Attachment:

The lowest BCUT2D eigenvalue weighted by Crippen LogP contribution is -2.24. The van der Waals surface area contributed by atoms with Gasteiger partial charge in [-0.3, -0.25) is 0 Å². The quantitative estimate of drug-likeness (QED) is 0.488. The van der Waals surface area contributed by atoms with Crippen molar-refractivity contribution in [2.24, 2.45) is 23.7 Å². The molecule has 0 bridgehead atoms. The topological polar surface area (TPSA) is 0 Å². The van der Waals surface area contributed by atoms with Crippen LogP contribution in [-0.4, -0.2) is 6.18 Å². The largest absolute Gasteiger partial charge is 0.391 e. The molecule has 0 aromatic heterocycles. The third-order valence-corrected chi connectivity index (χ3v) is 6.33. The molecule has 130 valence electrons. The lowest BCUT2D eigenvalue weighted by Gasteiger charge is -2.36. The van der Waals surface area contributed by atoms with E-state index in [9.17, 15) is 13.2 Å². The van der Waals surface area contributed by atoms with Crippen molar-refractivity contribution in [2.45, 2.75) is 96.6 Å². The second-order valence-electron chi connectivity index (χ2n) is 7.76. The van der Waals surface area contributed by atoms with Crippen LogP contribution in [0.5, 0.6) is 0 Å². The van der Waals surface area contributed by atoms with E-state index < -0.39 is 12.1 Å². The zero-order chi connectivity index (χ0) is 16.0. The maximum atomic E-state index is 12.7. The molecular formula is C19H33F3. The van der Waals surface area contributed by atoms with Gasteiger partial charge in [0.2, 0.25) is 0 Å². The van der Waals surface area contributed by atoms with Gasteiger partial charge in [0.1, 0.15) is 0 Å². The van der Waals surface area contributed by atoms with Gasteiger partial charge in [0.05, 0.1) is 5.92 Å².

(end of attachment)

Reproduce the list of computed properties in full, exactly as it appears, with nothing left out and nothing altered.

The lowest BCUT2D eigenvalue weighted by Crippen LogP contribution is -2.24. The van der Waals surface area contributed by atoms with Gasteiger partial charge in [-0.3, -0.25) is 0 Å². The quantitative estimate of drug-likeness (QED) is 0.488. The van der Waals surface area contributed by atoms with Crippen molar-refractivity contribution in [2.24, 2.45) is 23.7 Å². The molecule has 0 bridgehead atoms. The topological polar surface area (TPSA) is 0 Å². The van der Waals surface area contributed by atoms with Crippen LogP contribution in [-0.4, -0.2) is 6.18 Å². The largest absolute Gasteiger partial charge is 0.391 e. The molecule has 0 aromatic heterocycles. The third-order valence-corrected chi connectivity index (χ3v) is 6.33. The molecule has 130 valence electrons. The lowest BCUT2D eigenvalue weighted by Gasteiger charge is -2.36. The van der Waals surface area contributed by atoms with E-state index in [9.17, 15) is 13.2 Å². The van der Waals surface area contributed by atoms with Crippen molar-refractivity contribution in [2.45, 2.75) is 96.6 Å². The second-order valence-electron chi connectivity index (χ2n) is 7.76. The van der Waals surface area contributed by atoms with Crippen LogP contribution in [0.5, 0.6) is 0 Å². The van der Waals surface area contributed by atoms with E-state index < -0.39 is 12.1 Å². The zero-order chi connectivity index (χ0) is 16.0. The maximum atomic E-state index is 12.7. The molecular formula is C19H33F3. The van der Waals surface area contributed by atoms with Gasteiger partial charge in [0.2, 0.25) is 0 Å². The van der Waals surface area contributed by atoms with Gasteiger partial charge in [0.1, 0.15) is 0 Å². The van der Waals surface area contributed by atoms with Gasteiger partial charge in [0.05, 0.1) is 5.92 Å².